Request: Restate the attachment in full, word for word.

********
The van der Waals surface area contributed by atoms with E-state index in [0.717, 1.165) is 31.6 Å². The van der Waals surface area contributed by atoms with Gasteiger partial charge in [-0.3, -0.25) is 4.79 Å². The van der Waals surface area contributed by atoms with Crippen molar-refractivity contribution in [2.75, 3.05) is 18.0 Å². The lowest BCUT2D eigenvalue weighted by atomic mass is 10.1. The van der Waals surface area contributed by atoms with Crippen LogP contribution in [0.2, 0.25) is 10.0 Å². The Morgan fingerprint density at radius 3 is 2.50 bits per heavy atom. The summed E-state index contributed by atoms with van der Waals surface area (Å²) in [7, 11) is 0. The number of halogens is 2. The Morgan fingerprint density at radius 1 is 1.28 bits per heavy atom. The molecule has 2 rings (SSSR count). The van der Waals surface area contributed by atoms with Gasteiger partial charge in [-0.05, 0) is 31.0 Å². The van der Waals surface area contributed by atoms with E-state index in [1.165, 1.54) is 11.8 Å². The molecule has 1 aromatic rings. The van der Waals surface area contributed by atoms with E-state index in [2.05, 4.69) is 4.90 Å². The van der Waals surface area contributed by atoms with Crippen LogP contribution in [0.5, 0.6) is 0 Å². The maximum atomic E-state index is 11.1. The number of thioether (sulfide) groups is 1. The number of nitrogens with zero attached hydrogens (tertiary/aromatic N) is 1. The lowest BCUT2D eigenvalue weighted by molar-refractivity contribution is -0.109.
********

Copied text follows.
The van der Waals surface area contributed by atoms with E-state index in [0.717, 1.165) is 31.6 Å². The van der Waals surface area contributed by atoms with Gasteiger partial charge in [-0.3, -0.25) is 4.79 Å². The van der Waals surface area contributed by atoms with Crippen molar-refractivity contribution in [2.75, 3.05) is 18.0 Å². The lowest BCUT2D eigenvalue weighted by atomic mass is 10.1. The van der Waals surface area contributed by atoms with Crippen LogP contribution in [0.2, 0.25) is 10.0 Å². The Morgan fingerprint density at radius 3 is 2.50 bits per heavy atom. The summed E-state index contributed by atoms with van der Waals surface area (Å²) in [7, 11) is 0. The number of halogens is 2. The Morgan fingerprint density at radius 1 is 1.28 bits per heavy atom. The molecule has 2 rings (SSSR count). The van der Waals surface area contributed by atoms with Gasteiger partial charge in [-0.05, 0) is 31.0 Å². The van der Waals surface area contributed by atoms with E-state index in [1.165, 1.54) is 11.8 Å². The molecule has 1 aromatic rings. The van der Waals surface area contributed by atoms with E-state index in [2.05, 4.69) is 4.90 Å². The van der Waals surface area contributed by atoms with Crippen LogP contribution in [0.5, 0.6) is 0 Å². The maximum atomic E-state index is 11.1. The number of thioether (sulfide) groups is 1. The number of nitrogens with zero attached hydrogens (tertiary/aromatic N) is 1. The lowest BCUT2D eigenvalue weighted by molar-refractivity contribution is -0.109.